By Pete Barell
Each year, senior film majors embark on their final thesis project. It could be a screenplay, a series of work as an editor, cinematographer or other role, but more often a short film. Despite their length, usually no more than twenty minutes, these shorts can require thousands of dollars to produce. The money is needed for casting, set design, sound mixing, scoring, catering, location fees, festival submissions and any other costs not mitigated by school equipment room aid. Many students, such as Errol Nicholson, who completed principal photography on his short “Amelia” in March, turn to crowd sourcing platforms such as Kickstarter and IndieGoGo to raise the much needed cash for completion.
“Amelia” is about the tough decisions and emotional trauma a pregnant couple face when they learn of complications that would mean either the mother or baby can survive birth. Nicholson forged the main characters, Jess and Greg, from romantic comedy tropes, making them relatable while also flipping that dynamic on its head.
“It’s about that cliche romantic comedy couple that you see in the movies,” explained Nicholson. “I just wanted to give that couple you see in those types of films a real-life situation. You always see romantic comedies where they never really face a realistic problem, it’s either a fashion montage or running to an airport to stop a loved one from getting on a fight. I wanted to see what it would be like to put them into a different situation.”
Nicholson described the experience of shooting the film, which was an enthusiastic endeavor for the cast and crew. “Everyone was so passionate about the project. You don’t always go on shoots where everyone seems to genuinely care about the story, so it was inspiring.” Much of the investment was spurred by a key part of Nicholson’s directing, when he asked Sara Raimandi, who plays Jess, to write a heartfelt letter to her fictional husband. He did not tell her what to write, instead allowing her to organically do it herself.
“I had [Raimondi] write it and I totally forgot that she had written it when we were about to shoot,” Nicholson said. “The morning of the shoot I called her up and asked if she could bring the note to set. She said sure, no problem. I went to her house and picked it up and she told me how she felt so sad writing it and that she started crying. She put it in a sealed envelope. I wanted to open it, I really did. But I figured it would be better if we had [the character’s husband] open it on camera so his reaction was genuine. We had him come in, he did the scene, opened the letter and he nailed it. All one take.”
Nicholson felt that posing a question to the audience, making them think deep upon seeing the film, would make it a compelling story to tell. “I want to have the audience leave asking themselves what they would do in these types of situations,” he explained. “How would they react? You watch a movie, like a James Bond film and the scenario is to save the girl or stop a nuclear missile. You’ll never experience that ever. So, with “Amelia” we shot for something that could happen, could be relatable. To have the audience question their own morals.”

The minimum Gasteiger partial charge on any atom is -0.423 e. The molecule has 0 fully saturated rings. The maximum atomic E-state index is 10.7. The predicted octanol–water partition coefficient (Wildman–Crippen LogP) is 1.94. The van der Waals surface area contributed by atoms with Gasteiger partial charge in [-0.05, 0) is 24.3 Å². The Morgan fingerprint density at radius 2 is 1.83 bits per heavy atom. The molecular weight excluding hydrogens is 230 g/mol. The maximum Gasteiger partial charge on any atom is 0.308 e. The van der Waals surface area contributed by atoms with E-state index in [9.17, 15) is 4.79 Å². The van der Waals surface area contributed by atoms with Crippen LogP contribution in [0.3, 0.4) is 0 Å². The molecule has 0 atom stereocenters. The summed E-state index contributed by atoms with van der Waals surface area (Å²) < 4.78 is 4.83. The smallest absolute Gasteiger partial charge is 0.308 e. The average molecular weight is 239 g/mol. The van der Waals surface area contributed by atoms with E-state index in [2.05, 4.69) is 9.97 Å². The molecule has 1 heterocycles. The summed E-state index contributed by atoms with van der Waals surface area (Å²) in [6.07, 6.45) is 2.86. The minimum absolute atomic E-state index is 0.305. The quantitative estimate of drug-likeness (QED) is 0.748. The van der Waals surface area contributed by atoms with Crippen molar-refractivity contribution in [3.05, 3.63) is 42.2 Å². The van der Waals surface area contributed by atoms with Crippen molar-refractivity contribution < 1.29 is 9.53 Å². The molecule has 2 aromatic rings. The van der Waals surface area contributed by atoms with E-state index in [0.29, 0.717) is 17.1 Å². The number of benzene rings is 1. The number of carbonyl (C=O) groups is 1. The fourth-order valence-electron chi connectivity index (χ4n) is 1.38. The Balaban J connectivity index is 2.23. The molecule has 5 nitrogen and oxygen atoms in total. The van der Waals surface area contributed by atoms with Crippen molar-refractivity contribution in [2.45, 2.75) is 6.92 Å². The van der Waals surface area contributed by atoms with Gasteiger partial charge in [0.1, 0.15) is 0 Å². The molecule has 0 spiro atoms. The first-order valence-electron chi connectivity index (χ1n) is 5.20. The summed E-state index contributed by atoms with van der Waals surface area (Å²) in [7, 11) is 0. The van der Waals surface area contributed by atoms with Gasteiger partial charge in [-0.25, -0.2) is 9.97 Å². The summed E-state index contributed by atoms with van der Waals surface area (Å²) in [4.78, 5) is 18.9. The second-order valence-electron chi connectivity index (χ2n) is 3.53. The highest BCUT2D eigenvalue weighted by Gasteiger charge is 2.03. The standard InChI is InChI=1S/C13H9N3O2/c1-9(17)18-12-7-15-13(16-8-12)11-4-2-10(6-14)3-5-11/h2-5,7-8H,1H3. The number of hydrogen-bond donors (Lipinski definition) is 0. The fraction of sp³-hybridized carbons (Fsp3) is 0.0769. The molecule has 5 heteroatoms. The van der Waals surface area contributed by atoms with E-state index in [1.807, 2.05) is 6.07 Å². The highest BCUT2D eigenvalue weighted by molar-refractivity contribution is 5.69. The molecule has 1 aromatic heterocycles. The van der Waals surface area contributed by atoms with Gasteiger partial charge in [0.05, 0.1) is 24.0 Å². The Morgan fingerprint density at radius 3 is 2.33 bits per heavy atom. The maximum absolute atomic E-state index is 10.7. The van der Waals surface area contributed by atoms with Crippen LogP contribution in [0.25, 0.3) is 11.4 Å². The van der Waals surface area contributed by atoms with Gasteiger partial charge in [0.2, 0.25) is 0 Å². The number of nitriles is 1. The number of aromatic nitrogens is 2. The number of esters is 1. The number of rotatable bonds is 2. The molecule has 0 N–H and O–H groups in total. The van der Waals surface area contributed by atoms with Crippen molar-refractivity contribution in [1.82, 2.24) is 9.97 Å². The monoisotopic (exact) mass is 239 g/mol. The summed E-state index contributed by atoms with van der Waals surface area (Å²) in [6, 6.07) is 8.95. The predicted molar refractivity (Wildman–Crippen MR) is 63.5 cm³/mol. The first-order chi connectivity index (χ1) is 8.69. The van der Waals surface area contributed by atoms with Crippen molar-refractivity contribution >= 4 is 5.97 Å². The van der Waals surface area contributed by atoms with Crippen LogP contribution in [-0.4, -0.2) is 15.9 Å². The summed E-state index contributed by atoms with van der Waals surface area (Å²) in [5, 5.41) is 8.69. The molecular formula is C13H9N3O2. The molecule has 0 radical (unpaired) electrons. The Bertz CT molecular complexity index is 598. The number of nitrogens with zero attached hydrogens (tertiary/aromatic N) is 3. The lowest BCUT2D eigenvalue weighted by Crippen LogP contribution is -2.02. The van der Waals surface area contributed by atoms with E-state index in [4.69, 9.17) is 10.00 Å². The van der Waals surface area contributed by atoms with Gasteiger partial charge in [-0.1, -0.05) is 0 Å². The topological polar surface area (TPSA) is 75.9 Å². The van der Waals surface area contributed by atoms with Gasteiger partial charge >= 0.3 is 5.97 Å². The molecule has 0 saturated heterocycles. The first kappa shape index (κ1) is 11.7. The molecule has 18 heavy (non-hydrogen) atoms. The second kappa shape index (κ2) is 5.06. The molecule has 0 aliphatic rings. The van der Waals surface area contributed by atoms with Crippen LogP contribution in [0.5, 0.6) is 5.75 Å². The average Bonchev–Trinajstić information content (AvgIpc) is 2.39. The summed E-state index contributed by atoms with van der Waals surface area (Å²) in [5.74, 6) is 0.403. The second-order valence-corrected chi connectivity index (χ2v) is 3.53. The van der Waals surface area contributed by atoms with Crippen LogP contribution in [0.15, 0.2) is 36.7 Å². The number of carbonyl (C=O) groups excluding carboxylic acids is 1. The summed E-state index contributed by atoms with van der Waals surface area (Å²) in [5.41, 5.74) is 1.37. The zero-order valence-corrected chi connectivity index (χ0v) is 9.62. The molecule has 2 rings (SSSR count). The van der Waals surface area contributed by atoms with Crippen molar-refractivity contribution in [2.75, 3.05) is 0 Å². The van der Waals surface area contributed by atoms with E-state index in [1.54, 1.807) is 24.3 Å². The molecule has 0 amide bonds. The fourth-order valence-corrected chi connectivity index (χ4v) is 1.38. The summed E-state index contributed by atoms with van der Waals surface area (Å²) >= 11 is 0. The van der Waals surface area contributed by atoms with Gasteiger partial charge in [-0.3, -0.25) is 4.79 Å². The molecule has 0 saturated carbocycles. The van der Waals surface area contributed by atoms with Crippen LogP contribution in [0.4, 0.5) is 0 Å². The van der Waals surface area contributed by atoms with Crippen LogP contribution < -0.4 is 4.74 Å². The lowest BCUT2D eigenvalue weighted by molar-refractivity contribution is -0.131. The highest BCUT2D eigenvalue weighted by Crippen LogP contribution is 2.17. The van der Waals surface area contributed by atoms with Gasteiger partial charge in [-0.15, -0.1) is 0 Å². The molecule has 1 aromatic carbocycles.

Later, Nicholson recorded Raimondi reading the letter, another factor which has since inspired him to expand the story into a feature film, which she will be writing with him. Nicholson’s thesis advisor is Professor John Koshel. “We helped a lot with the writing process, and gave me ideas for little details in the script that made it better,” Nicholson said. The director attests to the collaborative and fluid process of shooting the film with his director of photography, Justin Espinal. “I would just have to look at him and he’d know what I was thinking,” Nicholson said.
The film has been almost fully shot, with a few pickup shots left. However, there is still much to be done in regards to post production, which is where the lion-share of funds raised will be allocated. “We’re going to submit it to festivals and [eventually] turn it into a feature. That is something to look forward to as well. If you like romantic comedies, you should donate. If you hate romantic comedies, you should donate.”
As for the director himself, ambitious plans are in store for the future after graduating in May. “The original plan was to start as an editor and work my way up to being a director,” Nicholson concluded. “But the way this short is going, the amount of feedback and excitement I’ve been getting, even people do not go to our school. We went to the city with [Raimondi], to a rehearsal for a play she was in. The other actors were asking about it. So I thought I should just go for directing. So thats the plan after college. I know it’s risky but I figured I’d go for it.”
The target is to raise $5000 dollars for “Amelia” in the next two weeks before the Kickstarter campaign expires. $2500 has already been raised as of this writing. For more information and to view the trailer visit ameliashortflm.com or facebook.som.ameliashortfilm.